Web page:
Spiritual Warfare and Preaching

Whenever the subject of spiritual warfare is raised, there is a danger of falling into one of two extremes.  On the one hand it is easy to become paranoid, “seeing demons behind every tree” and giving Satan far more credit than he deserves.  On the other hand, it is easy to become overly relaxed and essentially treat the spiritual realm as having no effect on our lives.  Yet if there is a realm in which we should be aware of spiritual warfare, surely it is in the realm of preaching.  Surely the enemy would love to disrupt or damage the proclamation of God’s Word, the presentation of the Gospel, the encouragement of believers and the praise of God.

Today I am merely going to scratch the surface of the subject.  Then in future posts I’d like to consider it further.  First of all, spiritual warfare and the preacher.  What tactics does the enemy use against us as preachers?  Here are a few, perhaps you have others to add.  One danger constantly facing us is that of pride, which leads to a lack of dependency on God.  Then there is temptation to sin – how often do we face waves of temptation in areas of vulnerability while preparing to preach, or the day after we preach?  Perhaps distraction is a tool of the enemy – things thrown in our path that keep us for the task at hand.  Then there are lies, the discouragements meant to bring down our high goals with their high prayers.

I’d like to pursue this subject further, but let me ask you – what tactics does the enemy seem to employ in relation to your preaching ministry?

3 thoughts on “Spiritual Warfare and Preaching

  1. I think you’ve covered the bases: pride, sins, distractions, and outside attacks.

    One I’ve become aware of in recent years is pressure to preach froth. I’m talking about J. Osteen-ish, feel-good, my-life-oriented, application-point-centered preaching. Several years ago, for example, while I was preaching an expository series, one of our elders suggested I begin preaching about more relevant issues, such as assisted living. Bless his heart, the old boy meant well.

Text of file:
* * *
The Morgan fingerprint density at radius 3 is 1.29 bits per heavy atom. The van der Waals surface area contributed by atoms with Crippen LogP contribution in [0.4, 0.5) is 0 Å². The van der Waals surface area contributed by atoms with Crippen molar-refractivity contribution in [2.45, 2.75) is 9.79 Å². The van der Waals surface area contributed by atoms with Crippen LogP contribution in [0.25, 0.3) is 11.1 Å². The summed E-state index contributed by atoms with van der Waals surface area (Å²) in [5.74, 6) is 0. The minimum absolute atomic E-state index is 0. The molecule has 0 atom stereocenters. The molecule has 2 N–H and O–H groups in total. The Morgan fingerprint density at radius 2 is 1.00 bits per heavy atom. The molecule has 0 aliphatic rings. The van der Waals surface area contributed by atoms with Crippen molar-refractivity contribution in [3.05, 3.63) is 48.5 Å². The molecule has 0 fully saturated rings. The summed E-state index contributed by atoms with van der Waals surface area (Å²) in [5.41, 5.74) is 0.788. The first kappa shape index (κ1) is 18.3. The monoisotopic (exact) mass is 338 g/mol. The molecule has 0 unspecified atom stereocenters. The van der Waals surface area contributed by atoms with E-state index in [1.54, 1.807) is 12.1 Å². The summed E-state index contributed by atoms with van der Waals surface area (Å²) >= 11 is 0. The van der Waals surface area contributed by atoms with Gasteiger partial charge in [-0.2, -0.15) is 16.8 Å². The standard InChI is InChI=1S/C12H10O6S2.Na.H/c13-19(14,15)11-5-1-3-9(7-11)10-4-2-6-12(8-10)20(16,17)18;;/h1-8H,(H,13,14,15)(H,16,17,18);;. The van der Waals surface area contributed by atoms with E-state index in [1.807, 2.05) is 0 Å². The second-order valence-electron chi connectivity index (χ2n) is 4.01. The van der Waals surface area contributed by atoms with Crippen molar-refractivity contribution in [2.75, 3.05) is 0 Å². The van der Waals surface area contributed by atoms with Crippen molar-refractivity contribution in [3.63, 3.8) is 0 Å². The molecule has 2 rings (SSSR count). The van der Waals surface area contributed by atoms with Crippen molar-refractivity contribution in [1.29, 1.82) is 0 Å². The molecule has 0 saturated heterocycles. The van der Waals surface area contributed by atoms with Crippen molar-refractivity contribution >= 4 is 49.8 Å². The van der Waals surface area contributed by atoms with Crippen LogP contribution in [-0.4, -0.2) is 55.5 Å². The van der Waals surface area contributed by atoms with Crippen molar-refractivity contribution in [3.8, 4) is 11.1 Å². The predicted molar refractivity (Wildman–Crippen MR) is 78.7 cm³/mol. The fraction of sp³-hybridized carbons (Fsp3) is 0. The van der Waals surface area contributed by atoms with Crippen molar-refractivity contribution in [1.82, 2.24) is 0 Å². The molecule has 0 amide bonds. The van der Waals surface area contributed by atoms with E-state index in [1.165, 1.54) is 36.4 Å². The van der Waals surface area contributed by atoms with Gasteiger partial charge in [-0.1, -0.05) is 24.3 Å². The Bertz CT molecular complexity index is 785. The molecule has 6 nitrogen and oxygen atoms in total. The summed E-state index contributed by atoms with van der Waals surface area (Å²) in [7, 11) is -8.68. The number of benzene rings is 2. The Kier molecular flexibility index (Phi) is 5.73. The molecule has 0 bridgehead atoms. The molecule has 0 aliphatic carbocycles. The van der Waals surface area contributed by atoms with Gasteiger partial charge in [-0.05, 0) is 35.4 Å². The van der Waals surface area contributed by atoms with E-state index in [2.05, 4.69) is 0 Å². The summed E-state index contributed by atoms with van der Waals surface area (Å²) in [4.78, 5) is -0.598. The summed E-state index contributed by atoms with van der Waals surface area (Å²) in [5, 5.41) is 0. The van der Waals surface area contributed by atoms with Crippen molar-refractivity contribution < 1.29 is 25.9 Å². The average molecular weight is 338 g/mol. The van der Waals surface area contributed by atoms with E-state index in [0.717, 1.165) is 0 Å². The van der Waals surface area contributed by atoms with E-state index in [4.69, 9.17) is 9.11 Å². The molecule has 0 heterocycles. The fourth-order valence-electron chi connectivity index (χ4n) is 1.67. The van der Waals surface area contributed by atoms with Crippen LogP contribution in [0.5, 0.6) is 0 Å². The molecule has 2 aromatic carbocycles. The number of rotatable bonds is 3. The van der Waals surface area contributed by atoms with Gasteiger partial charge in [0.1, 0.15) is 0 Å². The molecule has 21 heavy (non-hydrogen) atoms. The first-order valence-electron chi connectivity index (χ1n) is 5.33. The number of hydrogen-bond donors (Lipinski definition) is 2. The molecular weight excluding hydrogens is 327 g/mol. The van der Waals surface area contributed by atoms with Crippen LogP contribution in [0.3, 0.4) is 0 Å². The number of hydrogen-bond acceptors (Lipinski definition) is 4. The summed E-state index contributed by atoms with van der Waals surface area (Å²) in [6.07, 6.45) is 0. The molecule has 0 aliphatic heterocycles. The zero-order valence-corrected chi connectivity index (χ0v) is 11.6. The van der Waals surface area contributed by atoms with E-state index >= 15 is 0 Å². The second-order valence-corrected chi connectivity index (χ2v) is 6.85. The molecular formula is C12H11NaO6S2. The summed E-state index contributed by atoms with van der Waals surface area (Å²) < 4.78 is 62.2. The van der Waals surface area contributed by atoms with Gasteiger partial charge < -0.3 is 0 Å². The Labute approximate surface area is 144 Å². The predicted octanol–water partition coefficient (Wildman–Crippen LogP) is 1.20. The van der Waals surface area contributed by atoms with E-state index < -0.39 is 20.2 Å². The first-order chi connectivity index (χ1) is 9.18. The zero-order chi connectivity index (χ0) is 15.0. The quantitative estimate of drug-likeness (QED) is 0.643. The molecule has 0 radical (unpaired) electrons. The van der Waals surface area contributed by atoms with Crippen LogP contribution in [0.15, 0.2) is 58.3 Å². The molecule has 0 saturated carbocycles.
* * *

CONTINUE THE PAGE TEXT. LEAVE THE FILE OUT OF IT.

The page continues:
There’s no limit to the number of good ideas we can preach: the benefits of sacrifice, self-discipline, physical exercise, good nutrition, hard work, good manners, etc. Unfortunately none of these good ideas is the Gospel. There’s a real risk that preachers will crowd out the Gospel in giving the crowd what many want.

    The great thing about this approach, from the Devil’s standpoint, is that it doesn’t involve any obvious sins on the preacher’s part, including pride. The preacher, after all, is humble enough to give the people what they want. The only problem, from a Christian standpoint, is that the Gospel is lost in a lake of good ideas. And so no one preaches the Gospel, and everyone’s happy.

    At least you can argue with heresy. What makes good idea preaching so insidious is that it’s all true. It’s just not the Truth.

  2. As a Preacher that often preaches and teaches on obedience, lifestyle, being an example for Jesus..I find the enemy gets upset. Often he uses those unsaved loved ones to distract us when we preach the Gospel without respect of being “popular” or “politically correct”. I’ve been attacked by family and friends because I refuse to bend on God’s Word. This often times brings a natural grief because it’s your family. But if we recognize his tricks and understand that it’s the sinful nature that causes them to attack us then we can prayerfully seek God for covering and guidance.
    The Pastor is the spiritual “head of the church house” or under Shepard, if the enemy can break down the head, the body will fall apart.

    We should constantly beware of the enemies tactics. I agree, pride is one of satan’s most popular but he uses anything and anyone he can against Preachers because his ultimate goal is to stop The Gospel..

Leave a Reply to Milton Stanley Cancel reply

Fill in your details below or click an icon to log in:

WordPress.com Logo

You are commenting using your WordPress.com account. Log Out /  Change )

Google photo

You are commenting using your Google account. Log Out /  Change )

Twitter picture

You are commenting using your Twitter account. Log Out /  Change )

Facebook photo

You are commenting using your Facebook account. Log Out /  Change )

Connecting to %s

This site uses Akismet to reduce spam. Learn how your comment data is processed.